Archive for September, 2017


Two Australian ethicists on gene editing of human embryos

Wednesday, 27 September, 2017

An article was published today in The Conversation titled “UK gene editing breakthrough could land an Aussie in jail for 15 years: here’s why our laws need to catch up“. It was authored by two Australian ethicists, Christopher Gyngell and Julian Savulescu. who argue that gene editing for research purposes should be legal. The key argument is as follows

Many are worried about the long-term implications of such gene editing research, and claim it sets us on a path to “designer” babies. But in the UK where the Nikian study was performed, the laws make a distinction between the research and reproductive applications of gene editing.

Under the UK’s regulatory regime all reproductive applications of gene editing are banned. Such a distinction is also made in Australian laws between the use of cloning for reproductive purposes (which is prohibited) and cloning for research (which is permitted). Making a distinction between reproductive applications and research enables clearly beneficial research to proceed while preventing controversial applications.

I think this makes perfect sense. Many of the arguments used to justify a ban on gene editing of human embryos do not apply when those embryos are never implanted in a womb (and those that do apply to research on genetically-engineered embryos already apply to current research on non-edited embryos). So this distinction between reproduction and research is a sensible one to advocate.

There is, however, a telling implication in one section:

But such research is, at the very least, premature. Most experts agree gene editing science is far too immature for us to be thinking about reproductive applications in humans. But the technique can today be fruitfully used to study development, as the Niakan study shows.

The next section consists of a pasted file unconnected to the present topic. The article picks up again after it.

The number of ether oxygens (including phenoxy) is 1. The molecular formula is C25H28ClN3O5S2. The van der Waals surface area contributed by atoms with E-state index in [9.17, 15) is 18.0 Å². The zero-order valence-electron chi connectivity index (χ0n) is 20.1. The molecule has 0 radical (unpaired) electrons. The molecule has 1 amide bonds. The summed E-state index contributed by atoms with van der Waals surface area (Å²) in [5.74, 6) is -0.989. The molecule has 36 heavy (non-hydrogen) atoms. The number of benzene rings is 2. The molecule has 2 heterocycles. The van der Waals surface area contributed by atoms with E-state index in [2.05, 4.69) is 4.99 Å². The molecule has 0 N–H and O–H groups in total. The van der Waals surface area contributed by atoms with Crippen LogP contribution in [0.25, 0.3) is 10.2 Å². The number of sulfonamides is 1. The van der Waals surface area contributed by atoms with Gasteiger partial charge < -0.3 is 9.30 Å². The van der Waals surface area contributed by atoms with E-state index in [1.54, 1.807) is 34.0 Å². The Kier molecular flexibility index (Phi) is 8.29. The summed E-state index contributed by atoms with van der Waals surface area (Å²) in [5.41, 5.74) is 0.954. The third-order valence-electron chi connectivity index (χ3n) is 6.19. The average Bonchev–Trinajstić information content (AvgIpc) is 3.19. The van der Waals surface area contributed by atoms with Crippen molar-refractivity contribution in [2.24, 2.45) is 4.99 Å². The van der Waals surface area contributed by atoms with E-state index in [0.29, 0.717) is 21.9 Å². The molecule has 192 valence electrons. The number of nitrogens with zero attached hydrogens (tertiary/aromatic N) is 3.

The implication is that one day reproductive applications will be possible. And both authors have been on record advocating for gene editing of human embryos for reproductive purposes:

Germline Gene Editing (GGE) has enormous potential both as a research tool and a therapeutic intervention. While other types of gene editing are relatively uncontroversial, GGE has been strongly resisted. In this article, we analyse the ethical arguments for and against pursuing GGE by allowing and funding its development. We argue there is a strong case for pursuing GGE for the prevention of disease. We then examine objections that have been raised against pursuing GGE and argue that these fail. We conclude that the moral case in favour of pursuing GGE is stronger than the case against. This suggests that pursuing GGE is morally permissible and indeed morally desirable.

I happen to totally agree with these authors on both research and reproductive use of genetic engineering, but I know that people who oppose the reproductive use of genetic engineering will argue against this using a slippery slope argument. And given the two ethicists arguing for the meaningfulness of the distinction between reproductive and research uses of genetic engineering advocate for both sides of that distinction, it will be hard to refute that argument.